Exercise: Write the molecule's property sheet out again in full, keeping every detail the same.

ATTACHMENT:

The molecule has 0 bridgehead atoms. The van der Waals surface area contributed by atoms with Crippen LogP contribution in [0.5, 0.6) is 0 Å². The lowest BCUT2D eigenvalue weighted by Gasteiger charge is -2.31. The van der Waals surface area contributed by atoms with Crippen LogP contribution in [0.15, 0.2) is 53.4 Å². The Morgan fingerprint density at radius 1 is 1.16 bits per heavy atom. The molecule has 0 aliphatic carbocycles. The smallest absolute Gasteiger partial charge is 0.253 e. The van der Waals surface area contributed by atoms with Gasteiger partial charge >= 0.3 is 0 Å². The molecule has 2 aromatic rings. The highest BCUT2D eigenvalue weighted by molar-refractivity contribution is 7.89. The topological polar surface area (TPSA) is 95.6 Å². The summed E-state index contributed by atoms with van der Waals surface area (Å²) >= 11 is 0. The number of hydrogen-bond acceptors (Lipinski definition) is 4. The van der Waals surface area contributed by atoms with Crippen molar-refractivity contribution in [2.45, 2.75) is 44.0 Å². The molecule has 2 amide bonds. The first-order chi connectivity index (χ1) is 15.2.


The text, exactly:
The molecule has 0 bridgehead atoms. The van der Waals surface area contributed by atoms with Crippen LogP contribution in [0.5, 0.6) is 0 Å². The lowest BCUT2D eigenvalue weighted by Gasteiger charge is -2.31. The van der Waals surface area contributed by atoms with Crippen LogP contribution in [0.15, 0.2) is 53.4 Å². The Morgan fingerprint density at radius 1 is 1.16 bits per heavy atom. The molecule has 0 aliphatic carbocycles. The smallest absolute Gasteiger partial charge is 0.253 e. The van der Waals surface area contributed by atoms with Gasteiger partial charge >= 0.3 is 0 Å². The molecule has 2 aromatic rings. The highest BCUT2D eigenvalue weighted by molar-refractivity contribution is 7.89. The topological polar surface area (TPSA) is 95.6 Å². The summed E-state index contributed by atoms with van der Waals surface area (Å²) >= 11 is 0. The number of hydrogen-bond acceptors (Lipinski definition) is 4. The van der Waals surface area contributed by atoms with Crippen molar-refractivity contribution in [2.45, 2.75) is 44.0 Å². The molecule has 2 amide bonds. The first-order chi connectivity index (χ1) is 15.2.